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On Github, I've run across a pull request which it implements a feature I like but feel isn't quite intuitive and could be better. The maintainers of the original repo have so far declined to accept it (or explain why). It was requested 3 months ago so I suspect they won't take it without changes.

I'd like to improve upon this contributor's code but don't know the etiquette: should I fork this fork? Or do I fork the main repo and add the other fork as another upstream source? If the latter, how do ensure credit is given where due? What implications does either option have for pull requests?

EDIT: While I appreciate hearing opinions and did ask about etiquette, I'm more interested in knowing about whether there is any technical or pragmatic reason to fork off the main project and add the creator of the 'cool feature' PR as an upstream versus just forking the branch of the 'cool feature' PR.

Based on jan-hudec's answer I'm inclined to fork main + add new upstream. I suspect it'd be easier to keep my fork up-to-date and not reliant on this other contributor to incorporate upstream changes.

closed as primarily opinion-based by amon, GlenH7, user40980, psr, Robert Harvey Jan 22 '14 at 23:30

Many good questions generate some degree of opinion based on expert experience, but answers to this question will tend to be almost entirely based on opinions, rather than facts, references, or specific expertise. If this question can be reworded to fit the rules in the help center, please edit the question.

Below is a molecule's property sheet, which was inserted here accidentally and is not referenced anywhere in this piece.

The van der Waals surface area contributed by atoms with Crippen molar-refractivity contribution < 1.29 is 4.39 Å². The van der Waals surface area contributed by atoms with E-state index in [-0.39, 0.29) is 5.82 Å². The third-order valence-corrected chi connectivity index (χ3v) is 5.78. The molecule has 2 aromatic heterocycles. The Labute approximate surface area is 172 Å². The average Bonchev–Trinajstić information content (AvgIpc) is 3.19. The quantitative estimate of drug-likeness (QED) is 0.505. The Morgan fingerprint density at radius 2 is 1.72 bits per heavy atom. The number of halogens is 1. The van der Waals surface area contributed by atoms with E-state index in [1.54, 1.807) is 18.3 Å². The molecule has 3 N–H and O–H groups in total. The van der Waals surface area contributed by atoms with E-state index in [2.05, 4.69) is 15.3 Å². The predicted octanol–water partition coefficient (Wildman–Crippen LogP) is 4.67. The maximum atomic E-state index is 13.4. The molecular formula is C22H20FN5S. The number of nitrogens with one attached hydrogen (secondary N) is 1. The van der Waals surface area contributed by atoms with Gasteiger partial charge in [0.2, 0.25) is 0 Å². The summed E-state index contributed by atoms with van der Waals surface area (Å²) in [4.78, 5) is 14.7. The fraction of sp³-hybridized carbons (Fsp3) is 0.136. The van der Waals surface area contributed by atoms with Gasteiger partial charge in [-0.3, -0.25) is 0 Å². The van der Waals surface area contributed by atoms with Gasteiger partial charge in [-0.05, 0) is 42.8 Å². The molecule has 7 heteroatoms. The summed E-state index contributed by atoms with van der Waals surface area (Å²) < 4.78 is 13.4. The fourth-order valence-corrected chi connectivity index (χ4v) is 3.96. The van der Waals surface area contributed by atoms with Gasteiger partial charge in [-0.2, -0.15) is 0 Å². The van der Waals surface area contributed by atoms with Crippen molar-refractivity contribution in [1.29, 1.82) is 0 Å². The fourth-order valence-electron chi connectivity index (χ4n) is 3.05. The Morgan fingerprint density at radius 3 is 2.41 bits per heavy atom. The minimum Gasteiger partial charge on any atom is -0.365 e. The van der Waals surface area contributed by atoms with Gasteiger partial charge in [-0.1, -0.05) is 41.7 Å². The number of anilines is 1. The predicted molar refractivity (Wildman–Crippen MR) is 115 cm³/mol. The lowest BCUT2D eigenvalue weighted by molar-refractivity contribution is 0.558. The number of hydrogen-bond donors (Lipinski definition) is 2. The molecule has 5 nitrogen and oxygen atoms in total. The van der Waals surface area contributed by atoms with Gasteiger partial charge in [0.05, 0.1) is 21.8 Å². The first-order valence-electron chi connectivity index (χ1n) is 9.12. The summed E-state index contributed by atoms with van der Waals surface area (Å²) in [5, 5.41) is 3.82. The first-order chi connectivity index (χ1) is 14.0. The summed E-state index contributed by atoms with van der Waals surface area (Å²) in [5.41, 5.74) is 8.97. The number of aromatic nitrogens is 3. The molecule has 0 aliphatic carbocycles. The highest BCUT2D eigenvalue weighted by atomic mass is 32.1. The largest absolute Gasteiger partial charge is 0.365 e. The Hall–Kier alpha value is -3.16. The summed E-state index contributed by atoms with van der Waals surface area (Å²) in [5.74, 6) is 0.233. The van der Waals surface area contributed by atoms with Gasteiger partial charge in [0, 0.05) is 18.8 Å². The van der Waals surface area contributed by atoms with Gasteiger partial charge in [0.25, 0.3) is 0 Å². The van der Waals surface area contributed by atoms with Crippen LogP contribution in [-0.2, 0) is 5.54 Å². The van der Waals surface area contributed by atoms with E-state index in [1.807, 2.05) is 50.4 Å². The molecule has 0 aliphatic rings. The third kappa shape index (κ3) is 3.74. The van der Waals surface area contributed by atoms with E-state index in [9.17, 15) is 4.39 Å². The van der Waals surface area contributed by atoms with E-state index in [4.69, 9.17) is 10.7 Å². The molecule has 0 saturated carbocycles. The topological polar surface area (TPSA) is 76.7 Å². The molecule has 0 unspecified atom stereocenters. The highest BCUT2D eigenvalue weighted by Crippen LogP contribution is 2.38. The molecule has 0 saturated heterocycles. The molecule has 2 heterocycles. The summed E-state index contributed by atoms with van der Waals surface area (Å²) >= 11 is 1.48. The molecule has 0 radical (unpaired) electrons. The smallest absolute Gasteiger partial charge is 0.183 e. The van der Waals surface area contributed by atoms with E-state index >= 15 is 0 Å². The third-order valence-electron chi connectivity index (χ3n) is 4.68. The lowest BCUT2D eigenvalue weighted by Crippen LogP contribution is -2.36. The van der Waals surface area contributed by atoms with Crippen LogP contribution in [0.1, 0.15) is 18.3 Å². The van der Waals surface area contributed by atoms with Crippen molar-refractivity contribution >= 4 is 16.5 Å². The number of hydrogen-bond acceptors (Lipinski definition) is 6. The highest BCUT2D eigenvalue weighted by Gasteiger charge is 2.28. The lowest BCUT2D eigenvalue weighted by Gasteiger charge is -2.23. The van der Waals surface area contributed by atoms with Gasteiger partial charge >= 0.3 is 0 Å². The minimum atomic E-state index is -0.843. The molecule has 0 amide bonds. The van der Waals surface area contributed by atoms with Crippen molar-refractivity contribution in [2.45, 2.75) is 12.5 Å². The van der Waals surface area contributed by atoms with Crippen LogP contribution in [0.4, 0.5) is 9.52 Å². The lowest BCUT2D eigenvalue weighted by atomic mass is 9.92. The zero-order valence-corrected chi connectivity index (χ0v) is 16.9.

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There is no difference between fork from upstream with the other fork as additional source and fork from the other fork with upstream as additional source. And when the pull request is merged upstream, it retains absolutely no information about from where it was merged anyway.

Git has separate "author" and "committer" headers for a commit, but it does not have multiple authors. So the only way to give the credit is giving it in the commit comment. If the project uses the Signed-Off-By pseudo-headers in the commit comment, you definitely have to maintain those.

Plus keep any entries added to AUTHORS file, of course.

For the rest, try to discuss the changes in appropriate channel (many projects that existed before github or are done by people used to it have mailing list and prefer discussing things there)

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If you want your own copy of the project you want to modify - fork it. That's why that feature exists.

About giving credit to original authors or the recently forked project authors - look at the license of that project. If it states that you need to keep the credits text file - do so. If there's nothing like that - it's totally up to you weather to or not to mention the original source of that project.

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